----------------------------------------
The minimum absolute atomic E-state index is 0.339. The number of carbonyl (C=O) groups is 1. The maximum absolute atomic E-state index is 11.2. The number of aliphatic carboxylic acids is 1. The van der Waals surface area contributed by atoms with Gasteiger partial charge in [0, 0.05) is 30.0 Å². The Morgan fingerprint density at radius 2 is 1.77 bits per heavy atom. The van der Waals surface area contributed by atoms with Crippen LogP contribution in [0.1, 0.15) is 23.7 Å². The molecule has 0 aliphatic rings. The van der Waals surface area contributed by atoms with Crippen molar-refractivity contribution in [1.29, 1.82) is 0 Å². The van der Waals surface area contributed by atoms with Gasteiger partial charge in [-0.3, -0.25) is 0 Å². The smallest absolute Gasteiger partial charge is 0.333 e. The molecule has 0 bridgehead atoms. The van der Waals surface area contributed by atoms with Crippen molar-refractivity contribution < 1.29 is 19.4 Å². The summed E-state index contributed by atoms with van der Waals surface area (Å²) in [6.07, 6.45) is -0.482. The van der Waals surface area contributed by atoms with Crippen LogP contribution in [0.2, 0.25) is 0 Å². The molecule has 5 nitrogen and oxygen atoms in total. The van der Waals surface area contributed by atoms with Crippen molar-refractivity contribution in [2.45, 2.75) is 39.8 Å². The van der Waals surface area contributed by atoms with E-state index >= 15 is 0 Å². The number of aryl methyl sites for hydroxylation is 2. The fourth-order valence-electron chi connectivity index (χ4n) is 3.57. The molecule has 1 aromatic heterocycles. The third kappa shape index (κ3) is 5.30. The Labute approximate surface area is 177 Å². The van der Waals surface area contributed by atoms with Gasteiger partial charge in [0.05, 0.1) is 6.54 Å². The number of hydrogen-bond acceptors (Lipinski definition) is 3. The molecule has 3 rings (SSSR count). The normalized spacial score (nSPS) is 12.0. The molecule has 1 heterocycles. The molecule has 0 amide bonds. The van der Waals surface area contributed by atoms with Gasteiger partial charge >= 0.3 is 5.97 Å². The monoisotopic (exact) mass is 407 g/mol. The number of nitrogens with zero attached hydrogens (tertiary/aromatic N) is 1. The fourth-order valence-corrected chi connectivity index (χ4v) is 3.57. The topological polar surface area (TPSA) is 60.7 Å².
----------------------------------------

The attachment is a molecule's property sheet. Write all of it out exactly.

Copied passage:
The minimum absolute atomic E-state index is 0.339. The number of carbonyl (C=O) groups is 1. The maximum absolute atomic E-state index is 11.2. The number of aliphatic carboxylic acids is 1. The van der Waals surface area contributed by atoms with Gasteiger partial charge in [0, 0.05) is 30.0 Å². The Morgan fingerprint density at radius 2 is 1.77 bits per heavy atom. The van der Waals surface area contributed by atoms with Crippen LogP contribution in [0.1, 0.15) is 23.7 Å². The molecule has 0 aliphatic rings. The van der Waals surface area contributed by atoms with Crippen molar-refractivity contribution in [1.29, 1.82) is 0 Å². The van der Waals surface area contributed by atoms with Gasteiger partial charge in [-0.3, -0.25) is 0 Å². The smallest absolute Gasteiger partial charge is 0.333 e. The molecule has 0 bridgehead atoms. The van der Waals surface area contributed by atoms with Crippen molar-refractivity contribution < 1.29 is 19.4 Å². The summed E-state index contributed by atoms with van der Waals surface area (Å²) in [6.07, 6.45) is -0.482. The van der Waals surface area contributed by atoms with Crippen LogP contribution in [0.2, 0.25) is 0 Å². The molecule has 5 nitrogen and oxygen atoms in total. The van der Waals surface area contributed by atoms with Crippen molar-refractivity contribution in [2.45, 2.75) is 39.8 Å². The van der Waals surface area contributed by atoms with E-state index >= 15 is 0 Å². The number of aryl methyl sites for hydroxylation is 2. The fourth-order valence-electron chi connectivity index (χ4n) is 3.57. The molecule has 1 aromatic heterocycles. The third kappa shape index (κ3) is 5.30. The Labute approximate surface area is 177 Å². The van der Waals surface area contributed by atoms with Gasteiger partial charge in [0.05, 0.1) is 6.54 Å². The number of hydrogen-bond acceptors (Lipinski definition) is 3. The molecule has 3 rings (SSSR count). The normalized spacial score (nSPS) is 12.0. The molecule has 1 heterocycles. The molecule has 0 amide bonds. The van der Waals surface area contributed by atoms with Gasteiger partial charge >= 0.3 is 5.97 Å². The monoisotopic (exact) mass is 407 g/mol. The number of nitrogens with zero attached hydrogens (tertiary/aromatic N) is 1. The fourth-order valence-corrected chi connectivity index (χ4v) is 3.57. The topological polar surface area (TPSA) is 60.7 Å².